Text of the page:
The youth-written stories in Represent give inspiration and information to teens in foster care while offering staff insight into those teens’ struggles.

Follow us on:
Share Youth Communication Follow Represent on Facebook Follow Represent on YouTube Follow Represent on Twitter
Follow Represent on Facebook Follow Represent on YouTube Follow Represent on Twitter
Is Sexting Sassy or Stupid?
YCteen staff
Sex Advice Column

Names have been changed.

Recently, there's been debate over how common sexting really is among teens: First, we were told that 20% of teens sexted, but a new study published in a journal called Pediatrics found that only 2.5% of teens did it. So, was sexting just a bunch of media hype?

We don't think so. Here at YCteen, a magazine written by New York City public high school students, most of us know someone who has sent a sexually explicit photo, or we've seen websites where our peers' nude or semi-nude photos have been posted (sometimes called "smut pages"). Some of us—the girls, anyway—have been pressured to send nude photos to boys via email or cell phone.

Whether the real number of teens sexting is closer to 2% or 20%, it's definitely happening and it's clear that it can result in a lot of emotional pain. So why do some teens take that risk?

Below, two YCteen writers tell their sexting stories.

Sven says: What’s the big deal?

Last year, after a few weeks of dating, my girlfriend offered to send me some keepsake photos of herself. I told her that she should and she sent me a close-up of her showing off her underwear. She looked great and I promptly showed the photo to my friends for bragging rights. However, I didn’t mention that I’d sent her a nude picture back when she asked me to match her investment. I didn’t want my friends to think I was whipped.

Sharing her picture backfired when she called and a friend answered my phone. She asked my friend if I’d ever shown him a photo of her. To my horror, he told her that the only picture he’d seen was of her ass.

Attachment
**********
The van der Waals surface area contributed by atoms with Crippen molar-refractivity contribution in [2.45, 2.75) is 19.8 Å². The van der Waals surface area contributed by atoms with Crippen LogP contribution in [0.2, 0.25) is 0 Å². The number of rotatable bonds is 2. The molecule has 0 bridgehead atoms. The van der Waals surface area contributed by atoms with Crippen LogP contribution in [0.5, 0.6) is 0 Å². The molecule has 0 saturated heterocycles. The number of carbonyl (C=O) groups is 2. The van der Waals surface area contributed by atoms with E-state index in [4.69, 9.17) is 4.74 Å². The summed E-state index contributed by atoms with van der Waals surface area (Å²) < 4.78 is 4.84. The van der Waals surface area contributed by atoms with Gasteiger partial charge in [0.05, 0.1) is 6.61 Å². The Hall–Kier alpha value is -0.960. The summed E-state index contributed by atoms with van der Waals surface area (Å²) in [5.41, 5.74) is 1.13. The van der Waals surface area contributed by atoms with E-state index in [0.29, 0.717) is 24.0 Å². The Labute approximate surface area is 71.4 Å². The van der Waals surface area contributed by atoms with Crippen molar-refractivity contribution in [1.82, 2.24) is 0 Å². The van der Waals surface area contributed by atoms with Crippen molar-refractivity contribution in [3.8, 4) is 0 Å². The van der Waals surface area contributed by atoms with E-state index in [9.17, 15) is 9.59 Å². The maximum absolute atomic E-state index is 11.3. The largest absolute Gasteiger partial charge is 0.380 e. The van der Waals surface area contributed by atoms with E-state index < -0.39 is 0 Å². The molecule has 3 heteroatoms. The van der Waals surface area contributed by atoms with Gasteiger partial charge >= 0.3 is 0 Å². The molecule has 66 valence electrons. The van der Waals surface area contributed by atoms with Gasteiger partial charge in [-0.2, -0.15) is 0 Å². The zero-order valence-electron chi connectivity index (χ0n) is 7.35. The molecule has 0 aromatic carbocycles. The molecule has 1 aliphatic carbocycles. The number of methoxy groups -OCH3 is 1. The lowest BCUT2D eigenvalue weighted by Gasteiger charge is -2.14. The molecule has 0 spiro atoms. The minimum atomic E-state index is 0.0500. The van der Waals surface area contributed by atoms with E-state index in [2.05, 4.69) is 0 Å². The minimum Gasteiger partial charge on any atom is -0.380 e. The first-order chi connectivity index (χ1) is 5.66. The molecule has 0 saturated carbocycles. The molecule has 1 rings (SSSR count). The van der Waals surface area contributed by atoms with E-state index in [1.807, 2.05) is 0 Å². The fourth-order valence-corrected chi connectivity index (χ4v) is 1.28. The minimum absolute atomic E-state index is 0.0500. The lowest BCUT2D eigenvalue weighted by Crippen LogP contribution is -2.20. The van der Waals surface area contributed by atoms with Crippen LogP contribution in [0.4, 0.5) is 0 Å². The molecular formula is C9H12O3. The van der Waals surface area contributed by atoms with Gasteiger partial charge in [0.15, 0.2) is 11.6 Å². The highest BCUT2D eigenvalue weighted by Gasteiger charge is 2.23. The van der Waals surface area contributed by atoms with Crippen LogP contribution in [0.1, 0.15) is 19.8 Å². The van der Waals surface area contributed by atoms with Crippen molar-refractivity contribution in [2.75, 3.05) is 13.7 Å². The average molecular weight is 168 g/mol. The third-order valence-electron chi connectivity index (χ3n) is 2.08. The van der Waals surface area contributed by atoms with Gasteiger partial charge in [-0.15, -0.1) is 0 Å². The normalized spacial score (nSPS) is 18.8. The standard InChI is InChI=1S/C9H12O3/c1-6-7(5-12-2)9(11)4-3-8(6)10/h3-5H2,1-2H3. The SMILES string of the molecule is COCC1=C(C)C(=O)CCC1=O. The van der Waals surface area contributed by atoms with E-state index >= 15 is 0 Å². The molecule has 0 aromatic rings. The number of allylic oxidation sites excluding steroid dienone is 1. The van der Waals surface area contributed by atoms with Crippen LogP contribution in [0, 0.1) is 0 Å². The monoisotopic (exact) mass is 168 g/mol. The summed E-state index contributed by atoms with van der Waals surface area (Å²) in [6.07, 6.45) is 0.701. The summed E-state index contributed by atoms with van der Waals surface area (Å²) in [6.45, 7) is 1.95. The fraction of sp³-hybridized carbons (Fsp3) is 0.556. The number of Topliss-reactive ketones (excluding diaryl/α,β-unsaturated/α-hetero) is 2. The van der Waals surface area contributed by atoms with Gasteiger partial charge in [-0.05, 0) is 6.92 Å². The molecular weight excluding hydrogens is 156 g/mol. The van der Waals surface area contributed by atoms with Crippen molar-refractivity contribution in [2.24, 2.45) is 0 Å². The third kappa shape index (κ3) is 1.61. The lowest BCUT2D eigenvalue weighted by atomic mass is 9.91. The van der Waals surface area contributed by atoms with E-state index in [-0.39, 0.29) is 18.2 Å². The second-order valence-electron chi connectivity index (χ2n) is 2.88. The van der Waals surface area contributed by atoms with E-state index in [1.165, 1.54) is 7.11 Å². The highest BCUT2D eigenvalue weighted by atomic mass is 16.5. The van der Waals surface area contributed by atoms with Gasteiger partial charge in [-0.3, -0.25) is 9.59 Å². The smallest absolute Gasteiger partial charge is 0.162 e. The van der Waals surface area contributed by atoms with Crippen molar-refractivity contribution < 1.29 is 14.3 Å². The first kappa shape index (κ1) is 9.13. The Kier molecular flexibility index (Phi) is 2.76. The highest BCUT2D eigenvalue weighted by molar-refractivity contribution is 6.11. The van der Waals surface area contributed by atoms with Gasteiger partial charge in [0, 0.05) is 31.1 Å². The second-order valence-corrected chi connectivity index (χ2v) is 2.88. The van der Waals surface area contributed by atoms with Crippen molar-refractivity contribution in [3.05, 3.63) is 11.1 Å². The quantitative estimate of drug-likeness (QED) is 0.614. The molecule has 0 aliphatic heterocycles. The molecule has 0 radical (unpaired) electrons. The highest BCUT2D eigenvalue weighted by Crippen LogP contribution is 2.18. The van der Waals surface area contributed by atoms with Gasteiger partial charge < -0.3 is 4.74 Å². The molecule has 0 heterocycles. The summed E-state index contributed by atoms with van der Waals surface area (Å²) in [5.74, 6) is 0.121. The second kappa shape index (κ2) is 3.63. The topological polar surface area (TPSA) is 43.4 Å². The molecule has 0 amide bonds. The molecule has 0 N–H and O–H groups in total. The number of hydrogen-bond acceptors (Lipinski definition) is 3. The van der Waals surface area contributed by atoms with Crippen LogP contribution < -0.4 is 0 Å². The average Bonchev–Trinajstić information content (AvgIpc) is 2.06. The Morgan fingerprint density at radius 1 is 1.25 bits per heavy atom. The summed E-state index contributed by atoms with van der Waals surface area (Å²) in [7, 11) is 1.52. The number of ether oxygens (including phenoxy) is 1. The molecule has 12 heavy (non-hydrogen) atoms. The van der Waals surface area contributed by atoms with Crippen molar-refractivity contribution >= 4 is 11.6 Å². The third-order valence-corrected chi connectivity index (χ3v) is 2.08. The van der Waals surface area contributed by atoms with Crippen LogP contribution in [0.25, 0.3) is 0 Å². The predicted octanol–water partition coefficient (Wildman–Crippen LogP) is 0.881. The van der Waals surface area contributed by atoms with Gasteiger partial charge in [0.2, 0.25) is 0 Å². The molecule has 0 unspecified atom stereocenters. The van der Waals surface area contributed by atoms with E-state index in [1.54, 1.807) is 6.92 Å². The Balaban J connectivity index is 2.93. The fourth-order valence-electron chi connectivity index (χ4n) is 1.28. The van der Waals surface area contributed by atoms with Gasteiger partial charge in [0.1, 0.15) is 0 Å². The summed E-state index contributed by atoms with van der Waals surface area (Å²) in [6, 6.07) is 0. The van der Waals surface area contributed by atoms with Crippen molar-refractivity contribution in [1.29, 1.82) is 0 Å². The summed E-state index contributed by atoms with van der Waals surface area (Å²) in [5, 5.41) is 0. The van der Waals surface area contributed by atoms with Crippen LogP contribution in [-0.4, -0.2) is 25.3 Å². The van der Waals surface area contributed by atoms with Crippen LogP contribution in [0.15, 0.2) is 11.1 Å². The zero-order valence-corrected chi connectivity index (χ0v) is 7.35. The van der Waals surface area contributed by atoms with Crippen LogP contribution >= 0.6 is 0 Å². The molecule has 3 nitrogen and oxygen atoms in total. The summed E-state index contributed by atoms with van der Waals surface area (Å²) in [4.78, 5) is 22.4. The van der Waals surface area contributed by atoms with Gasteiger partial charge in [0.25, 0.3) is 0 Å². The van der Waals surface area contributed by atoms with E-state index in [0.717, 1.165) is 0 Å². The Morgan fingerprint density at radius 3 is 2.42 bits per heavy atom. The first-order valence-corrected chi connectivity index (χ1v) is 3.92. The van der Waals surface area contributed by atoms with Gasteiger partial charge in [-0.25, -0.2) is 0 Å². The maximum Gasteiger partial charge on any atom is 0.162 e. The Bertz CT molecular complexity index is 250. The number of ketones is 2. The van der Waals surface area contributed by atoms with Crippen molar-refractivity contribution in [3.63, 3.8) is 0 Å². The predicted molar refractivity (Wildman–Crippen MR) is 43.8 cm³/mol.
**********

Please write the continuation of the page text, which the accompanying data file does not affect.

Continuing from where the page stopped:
She had trusted me to keep it to myself and she was angry. I promised I wouldn’t show the photo to anyone else, and she got over it after a couple of days.

Even though it caused a fight, I still don’t think sexting is a big deal. I wouldn’t have minded if she’d showed my picture to her friends, though I don’t think she did. (She tends to be more virtuous than me.)

image by Edwin Yang

If you’re happy in your own skin and comfortable with your partner, it can be a good thing. Just don’t mess it up by showing off to everyone like I did.

Shakira says: It’s for suckers with no self-esteem

Freshman year, my friend confided that she’d been text messaging a guy in our class one night when he asked her for a picture. She sent him one, then he sent her one of himself, and so on. As she told me the story, she showed me pictures of his face, his fully clothed body, his bare chest, and, finally, his penis.

Throughout her phone slideshow, she never showed or described the pictures she had sent him. But I immediately caught on. I don’t usually judge my friends, but I was disappointed that she would share those types of images with someone.

Sexting can result in public humiliation, like it did for one Massachusetts girl whose photo was passed around to 100 phones before police got involved. Maybe worse, several teens have been prosecuted for sending or receiving sexual images. For example, in 2009, three Pennsylvania girls were charged with disseminating child porn for sexting their boyfriends. The boys were charged with possession.

Even if you’re not worried about getting in trouble, you should ask yourself why you’re sexting. We teens like competition. For some—probably guys more than girls—that means accumulating as many suggestive images as possible on your phone’s memory card. For others, it means showing you’re not afraid to do something daring. I think at least the girls who send “sexts” want to look like bad chicks; they think this will help them get or keep a boyfriend. It’s a competition for attention.

But even if sexting gets you attention from your peers, it’s for all the wrong reasons. At best, you’ll be acknowledged for your looks. I’d rather be acknowledged for deeper qualities.

Several times, guys have asked me for intimate pictures through text or instant message, but I’ve never sent them. My self-esteem is high enough to wave the boys’ demands away with a flick of my wrist. My friends and family make me feel loved, so I know I don’t have to do anything I’ll regret just to get a couple of eyeballs on me.

No teen should have to send sexts to feel good about himself or herself.

For information, forums, and advice on navigating relationships in the digital world, visit

horizontal rule